By Charlene Muhammad CHARLENEM
LOS ANGELES–“They’ve declared war on Black people, and we have to stop pretending like it’s anything less than that,” said Dr. Melina Abdullah of Black Lives Matter Los Angeles.
Recent casualties included men killed over a span of two days in South Los Angeles. Los Angeles Police Department Metropolitan Division officers shot Carnell Snell, Jr. at approximately 1 p.m. on Oct. 1.
Police said the 18-year-old was one of two men who ran from a car with paper license plates after officers tried to pull them over on suspicion it was stolen. The driver had not been found at press time, according to police.
A “handgun was recovered at the scene,” a LAPD press release indicated. The teen’s family, activists, and residents refuted police claims that he was armed.
“Everybody in the neighborhood said he was running away from the police with his hands up, yelling, ‘I don’t have a gun! I don’t have a gun,’ and they unloaded five shots to his back. It’s war,” Dr. Abdullah told The Final Call.
She expressed outrage that police blocked off a two-block perimeter from the scene of the shooting.
“You don’t get to kill our people, investigate yourselves, and then block us out from even being able to witness what it is you’re doing. We know you planted the gun. We don’t believe your story.You lie over and over and over again,” Dr. Abdullah charged.
At about 5 p.m. that same day, gang officers with the LAPD Newton Division reportedly shot a Latino male in South Los Angeles after receiving calls of a man with a gun in the area.
An LAPD spokesperson told The Final Call via email no press release had been issued at press time.
The two shootings came a day after police in Pasadena (about 16 miles northeast of L.A.) tasered and beat Black father Reginald Thomas who died Sept. 30.
The 36-year-old suffers from bi-polar disorder, according to his family, and called police for help himself. He was holding a knife and a fire extinguisher, and ignored their orders to drop both, according to an L.A. County Sheriff press release. Officers tasered him twice and “a physical struggle ensued.”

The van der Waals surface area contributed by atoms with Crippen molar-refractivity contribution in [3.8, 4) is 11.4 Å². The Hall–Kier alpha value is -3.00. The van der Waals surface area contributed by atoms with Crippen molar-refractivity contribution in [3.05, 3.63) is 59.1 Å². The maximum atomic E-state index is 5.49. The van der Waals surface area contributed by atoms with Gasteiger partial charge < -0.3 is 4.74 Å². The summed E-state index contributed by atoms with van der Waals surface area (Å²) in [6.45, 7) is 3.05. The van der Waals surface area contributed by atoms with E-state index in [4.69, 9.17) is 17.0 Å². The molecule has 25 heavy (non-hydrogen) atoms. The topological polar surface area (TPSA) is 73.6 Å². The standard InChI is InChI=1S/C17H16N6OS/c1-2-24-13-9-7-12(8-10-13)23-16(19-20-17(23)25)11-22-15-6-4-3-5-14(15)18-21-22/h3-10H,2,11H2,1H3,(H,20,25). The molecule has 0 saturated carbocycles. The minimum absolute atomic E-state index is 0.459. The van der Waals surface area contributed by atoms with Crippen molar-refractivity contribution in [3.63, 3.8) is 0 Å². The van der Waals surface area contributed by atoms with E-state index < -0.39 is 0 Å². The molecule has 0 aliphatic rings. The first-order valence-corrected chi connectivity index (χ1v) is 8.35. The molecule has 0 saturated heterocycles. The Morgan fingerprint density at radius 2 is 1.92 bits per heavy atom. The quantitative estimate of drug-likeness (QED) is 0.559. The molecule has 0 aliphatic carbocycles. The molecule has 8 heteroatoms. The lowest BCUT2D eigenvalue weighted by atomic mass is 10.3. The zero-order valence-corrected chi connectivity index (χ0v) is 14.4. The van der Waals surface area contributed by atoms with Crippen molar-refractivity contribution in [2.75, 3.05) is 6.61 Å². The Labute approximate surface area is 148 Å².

Sheriffs homicide detectives are only assisting Pasadena Police in investigating what led to Mr. Thomas’ death. “All other investigations (policy violations, misconduct, etc.) will still be handled by the Pasadena Police Department,” stated Deputy Ryan Rouzan in the release.
Police tasered and beat Mr. Thomas to death in front of his pregnant wife and four of his eight children, because police do not value Black life, activists told The Final Call.
The three deaths occurred as people were still grappling with the El Cajon Police killing of Alfred Olango in San Diego County on Sept. 27. Protests and demonstrations have occurred at the shooting scene, and the shooting scenes in Los Angeles, Pasadena, as well as at Mayor Eric Garcetti’s home.
“I really think that the Mayor (Eric Garcetti) should have a response. In any other city across the country, you double the amount of police involved shootings, and there’s an administrative change, and I haven’t heard Mayor Garcetti say anything, and I haven’t heard Chief (Charlie) Beck say anything,” said Aqeela Sherrills, long time peace activist and community organizer in Watts.
He said alternative solutions to deadly police encounters include strengthening community-based public safety strategies and city officials’ investing more in community-based violence reduction strategies.
That includes not just gang intervention strategies, but rolling out trauma teams to respond to individuals with mental health issues and other problems, Mr. Sherrills stated. But law enforcement does not have to be the first resort, he said.
“I think that we’re putting too much pressure and we’re putting too much money in law enforcement. I think they’re costing the taxpayers too much money, and I think there’s a better way to resolve conflicts in the community without shooting people in the back,” Mr. Sherrills told The Final Call.